Dietary supplementation is something most nutritionists agree on. With depleted soil, genetic modification, nutrient deficient soil and polluted air and water, there’s no way we can get all the vitamins and minerals we need to thrive metabolically, right? I’ve never been too sure about that. It seems like a sales ploy to sell you some mass manufactured potion to fix what is wrong with your body.
The way we’re taught to think about epidemiology is through a reductionist lens, which means we focus on nutrients for dietary value, not food. For instance, oranges are only good because they contain vitamin C, so taking a vitamin C supplement is just as effective. Nothing could be farther from the truth. That type of ideology ignores the many other positive things the orange could provide that enhance the vitamin C it contains.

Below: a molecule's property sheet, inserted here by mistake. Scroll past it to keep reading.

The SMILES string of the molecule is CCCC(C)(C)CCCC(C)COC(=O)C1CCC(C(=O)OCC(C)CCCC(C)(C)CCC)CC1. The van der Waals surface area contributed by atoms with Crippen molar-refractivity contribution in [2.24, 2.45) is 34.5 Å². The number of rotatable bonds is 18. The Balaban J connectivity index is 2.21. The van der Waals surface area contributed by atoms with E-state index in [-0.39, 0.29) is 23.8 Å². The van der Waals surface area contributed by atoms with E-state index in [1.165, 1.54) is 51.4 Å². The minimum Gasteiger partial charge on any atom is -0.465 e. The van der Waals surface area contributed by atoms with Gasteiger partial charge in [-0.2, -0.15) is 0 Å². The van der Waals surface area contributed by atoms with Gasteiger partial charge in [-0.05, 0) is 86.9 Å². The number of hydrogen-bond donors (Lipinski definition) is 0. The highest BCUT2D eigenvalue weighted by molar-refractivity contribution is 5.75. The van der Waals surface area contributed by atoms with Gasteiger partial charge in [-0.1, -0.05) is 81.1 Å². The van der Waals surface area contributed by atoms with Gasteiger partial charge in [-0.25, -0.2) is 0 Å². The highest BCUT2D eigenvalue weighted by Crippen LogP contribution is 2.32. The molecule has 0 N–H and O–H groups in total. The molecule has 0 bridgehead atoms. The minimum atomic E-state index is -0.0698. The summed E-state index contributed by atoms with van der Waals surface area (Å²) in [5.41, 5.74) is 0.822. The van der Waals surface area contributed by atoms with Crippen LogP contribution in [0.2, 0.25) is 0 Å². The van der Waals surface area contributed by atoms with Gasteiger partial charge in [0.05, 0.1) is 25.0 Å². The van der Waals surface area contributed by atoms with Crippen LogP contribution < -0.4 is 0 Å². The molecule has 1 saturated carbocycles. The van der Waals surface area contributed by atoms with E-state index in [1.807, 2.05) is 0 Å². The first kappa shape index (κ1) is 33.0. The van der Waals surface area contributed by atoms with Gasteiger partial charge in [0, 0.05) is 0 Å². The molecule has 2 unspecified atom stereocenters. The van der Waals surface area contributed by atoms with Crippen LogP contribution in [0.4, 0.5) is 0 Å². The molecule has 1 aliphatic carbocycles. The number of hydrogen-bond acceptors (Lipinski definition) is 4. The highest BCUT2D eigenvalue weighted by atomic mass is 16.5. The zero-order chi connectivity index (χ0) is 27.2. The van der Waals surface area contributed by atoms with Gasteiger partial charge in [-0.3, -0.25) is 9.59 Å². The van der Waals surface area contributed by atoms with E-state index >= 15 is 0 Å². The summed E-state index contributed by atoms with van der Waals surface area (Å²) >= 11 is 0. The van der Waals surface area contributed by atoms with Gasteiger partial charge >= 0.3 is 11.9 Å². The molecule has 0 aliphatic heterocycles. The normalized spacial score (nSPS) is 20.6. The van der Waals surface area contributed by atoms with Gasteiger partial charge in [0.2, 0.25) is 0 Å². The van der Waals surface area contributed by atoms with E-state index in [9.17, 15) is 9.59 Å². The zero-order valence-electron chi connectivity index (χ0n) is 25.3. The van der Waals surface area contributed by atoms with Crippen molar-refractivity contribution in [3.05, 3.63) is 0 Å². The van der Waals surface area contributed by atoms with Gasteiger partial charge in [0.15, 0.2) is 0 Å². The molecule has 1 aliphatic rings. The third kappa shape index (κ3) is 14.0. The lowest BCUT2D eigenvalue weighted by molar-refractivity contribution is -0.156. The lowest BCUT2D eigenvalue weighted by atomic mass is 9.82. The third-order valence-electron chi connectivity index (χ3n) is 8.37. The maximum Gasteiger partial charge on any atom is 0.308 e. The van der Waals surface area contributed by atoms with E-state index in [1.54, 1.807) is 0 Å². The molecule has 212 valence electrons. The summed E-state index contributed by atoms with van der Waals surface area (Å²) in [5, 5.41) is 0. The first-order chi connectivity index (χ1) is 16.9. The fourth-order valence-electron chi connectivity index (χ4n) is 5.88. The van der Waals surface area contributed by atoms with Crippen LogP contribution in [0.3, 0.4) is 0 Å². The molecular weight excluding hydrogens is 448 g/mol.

Replacing reductionism with a wholistic approach is far superior. By focusing on the foods that we eat to produce a desired effect—namely, superior health—we will make far more progress. For instance, simply by eating more plant-based foods and exercising, I estimate 90% of your metabolic issues would fade away and you would live a higher quality life.
There is no need to focus on a single nutrient, as taking a supplement would suggest, especially with many studies pointing out that supplements don’t help. However, if you feel you’re not getting the results you desire through more plant-based eating, then possibly a dietary supplement would help. Just remember, plant-based eating must come before any thoughts of supplementation for nutritive value.
As Dr. Joel Fuhrman, author of Eat to Live would say, “You can’t buy health in a bottle.”